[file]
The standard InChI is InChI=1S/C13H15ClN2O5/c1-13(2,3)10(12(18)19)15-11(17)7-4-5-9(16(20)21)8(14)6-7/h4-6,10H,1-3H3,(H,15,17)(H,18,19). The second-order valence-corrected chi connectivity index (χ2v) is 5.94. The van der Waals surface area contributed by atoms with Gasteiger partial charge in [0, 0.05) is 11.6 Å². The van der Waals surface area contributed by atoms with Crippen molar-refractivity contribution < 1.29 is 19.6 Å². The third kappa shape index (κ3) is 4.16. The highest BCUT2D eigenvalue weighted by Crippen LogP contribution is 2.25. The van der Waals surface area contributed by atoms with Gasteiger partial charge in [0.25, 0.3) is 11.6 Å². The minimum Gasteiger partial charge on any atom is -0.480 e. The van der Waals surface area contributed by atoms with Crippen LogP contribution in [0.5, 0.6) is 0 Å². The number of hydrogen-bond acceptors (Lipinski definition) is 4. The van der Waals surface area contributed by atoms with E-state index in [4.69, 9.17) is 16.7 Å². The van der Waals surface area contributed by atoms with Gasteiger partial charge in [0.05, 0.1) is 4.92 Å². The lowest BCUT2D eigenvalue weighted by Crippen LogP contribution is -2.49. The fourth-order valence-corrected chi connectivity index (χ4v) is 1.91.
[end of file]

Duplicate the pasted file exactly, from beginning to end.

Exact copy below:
The standard InChI is InChI=1S/C13H15ClN2O5/c1-13(2,3)10(12(18)19)15-11(17)7-4-5-9(16(20)21)8(14)6-7/h4-6,10H,1-3H3,(H,15,17)(H,18,19). The second-order valence-corrected chi connectivity index (χ2v) is 5.94. The van der Waals surface area contributed by atoms with Gasteiger partial charge in [0, 0.05) is 11.6 Å². The van der Waals surface area contributed by atoms with Crippen molar-refractivity contribution < 1.29 is 19.6 Å². The third kappa shape index (κ3) is 4.16. The highest BCUT2D eigenvalue weighted by Crippen LogP contribution is 2.25. The van der Waals surface area contributed by atoms with Gasteiger partial charge in [0.25, 0.3) is 11.6 Å². The minimum Gasteiger partial charge on any atom is -0.480 e. The van der Waals surface area contributed by atoms with Crippen LogP contribution in [0.5, 0.6) is 0 Å². The number of hydrogen-bond acceptors (Lipinski definition) is 4. The van der Waals surface area contributed by atoms with E-state index in [4.69, 9.17) is 16.7 Å². The van der Waals surface area contributed by atoms with Gasteiger partial charge in [0.05, 0.1) is 4.92 Å². The lowest BCUT2D eigenvalue weighted by Crippen LogP contribution is -2.49. The fourth-order valence-corrected chi connectivity index (χ4v) is 1.91.